When it is desired to increase the depth of cut of the teeth 59 the top bar is lengthened and is shortened when it is desired to decrease the depth of cut.

Referring to Figs. l and 2 in which the implement or ground working tools are shown in the ground engaging position and in the raised inoperative position, it will observed that the implement is carried by the draw bars and top bar |2 regardless of whether it is in the ground or raised therefrom. Should it be desired to increase the depth of cut of the tools, the operator simply lengthens the top bar by turning hand wheel |46. By reversing the direction of rotation of hand wheel |46, the depth of cut of the tools can be lessened. Due to the position of spring |28 it is apparent that it will be compressed to different degrees due to the variation of backward pressure against top bar ||2 which holds the working tools in position in the ground. For safety, a cover |2| may be provided for the toothed drum.

This combination of the ground Working tools with the power driven vehicle is such that the tools are easily controlled and regulated by the operator seated on the vehicle. Furthermore, the tools are attached suliciently close to the vehicle to maintain the tools at a substantially uniform depth of operation and to carry the tools in the inoperative positions without upending the vehicle.

While the tools are shown in combination with one of the well known wheel type tractors, it is quite obvious that the implement might be used with any of the various types of tractors without any material change in structure or operation.

Having thus described the invention, what I claim as new and desire to be secured by Letters Patent is:

A pulverizing and grading machine comprising a frame, means carried by a power driven vehicle for supporting said frame above the ground surface, a power take-off operable by said power driven vehicle, a rotatably mounted drum having radially disposed ground engaging teeth carried by said frame adjacent its rear end, means interconnecting said drum with said power take-off to drive said drum whereby the peripheral speed of said drum teeth is greater than the ground speed of said power driven vehicle, spaced apart cutter discs positioned in planar alignment with the direction of travel of said machine and carried by the center portion of said frame and adapted to rotate when in contact with the ground as said machine is moved, said discs being disposed in interengaging relation with said teeth, a member having a series of circumferentially disposed transverse blades rotatably carried by said frame forwardly of said cutter discs and adapted to penetrate the ground being traversed, means automatically adjustable to vary said frame supporting means whereby said frame is vmaintained substantially horizontal, and adjustable means to Vary the relative positions of said cutter discs and said transverse blades relative to said frame.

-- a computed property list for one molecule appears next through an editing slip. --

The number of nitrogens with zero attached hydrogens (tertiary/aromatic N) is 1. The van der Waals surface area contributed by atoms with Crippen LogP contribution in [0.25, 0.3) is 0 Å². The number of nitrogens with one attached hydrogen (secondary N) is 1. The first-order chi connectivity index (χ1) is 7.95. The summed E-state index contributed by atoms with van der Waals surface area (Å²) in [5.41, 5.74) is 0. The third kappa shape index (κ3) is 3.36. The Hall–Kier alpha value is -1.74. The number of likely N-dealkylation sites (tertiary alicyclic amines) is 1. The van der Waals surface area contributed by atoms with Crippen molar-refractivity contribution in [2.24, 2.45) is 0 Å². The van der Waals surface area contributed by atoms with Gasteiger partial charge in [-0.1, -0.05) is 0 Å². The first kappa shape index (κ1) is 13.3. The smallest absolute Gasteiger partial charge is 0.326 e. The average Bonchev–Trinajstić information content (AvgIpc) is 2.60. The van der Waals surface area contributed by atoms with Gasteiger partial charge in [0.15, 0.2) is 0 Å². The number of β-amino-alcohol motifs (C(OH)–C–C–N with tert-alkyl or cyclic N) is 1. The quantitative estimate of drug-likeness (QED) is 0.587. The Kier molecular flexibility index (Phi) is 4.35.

REFERENCES CITED The following references are of record in the file of this patent:

UNITED STATES PATENTS Number Number Name Date Ellston Aug. 26, 1873 Emans Oct. 31, 1893 Allerton et al June 18, 1895 Diestelmeier et al. Oct. 10,-1911 Eidem a Nov. 14, 1911 Peterson Jan. 13, 1914 Emmons Feb. 14, 1928 Ferguson May 24, 1938v FOREIGN PATENTS Country Date Switzerland Sept. 16, 1938

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Referenced by
Citing PatentFiling datePublication dateApplicantTitle
US2666286 *Mar 21, 1950Jan 19, 1954Agricultural And Mechanical CoTiltably mounted root harvester
US2672718 *Feb 28, 1950Mar 23, 1954Thomas Robert JMachine for disintegrating the debris in field crop rows
US2718109 *Oct 15, 1951Sep 20, 1955Int Harvester CoStalk digger and chopper adjusting device
US2722876 *Sep 8, 1952Nov 8, 1955Earl London RobertSoil pulverizer
US2731898 *Jun 30, 1951Jan 24, 1956 Implement hitch for tractors
US2732674 *Jul 11, 1952Jan 31, 1956 B thwaites
US2738717 *Nov 1, 1952Mar 20, 1956Int Harvester CoStalk digger and chopper
US2781713 *Jun 25, 1953Feb 19, 1957Alvis Gilliland LonnieCotton choppers
US2858756 *Apr 15, 1954Nov 4, 1958Magarian Masick CHarrow hitch
US2871804 *Apr 15, 1957Feb 3, 1959Pounds Motor Co IncCombined tree cultivator and fertilizer distributor
US2942360 *Jun 18, 1956Jun 28, 1960Marchant William Thomas BeanDitching machines
US2948345 *Nov 6, 1957Aug 9, 1960Albert BrewsterSoil buffer
US2957529 *Mar 27, 1957Oct 25, 1960Sigurd Kaller JohanDisk cultivator
US2968355 *Jun 24, 1957Jan 17, 1961Davis Phil EMulching machine
US3055439 *Aug 29, 1957Sep 25, 1962William J SavageCorrugator
US3059355 *Aug 8, 1961Oct 23, 1962John F Long Properties IncCure and sidewalk grading device
US3187821 *Aug 8, 1960Jun 8, 1965Simplicity Mfg CompanyTractor and power driven implement mounted thereon
US3633679 *Oct 13, 1969Jan 11, 1972Fmc CorpMobile self-supporting tiller
US4127176 *Nov 12, 1976Nov 28, 1978Lely Cornelis V DSoil cultivating implements
US4494365 *Oct 26, 1983Jan 22, 1985Lloyd Lawrence LMower cutting unit
US4685280 *Dec 18, 1984Aug 11, 1987Lloyd Lawrence LMower cutting unit
US6390764 *Sep 10, 1999May 21, 2002Merlo Spa Industria MetalmeccanicaVehicle operable as both a lifting machine and an agricultural tractor
U.S. Classification172/47, 172/65, 180/53.3, 172/119, 172/68
International ClassificationA01B33/08, A01B33/00
Cooperative ClassificationA01B33/08
European ClassificationA01B33/08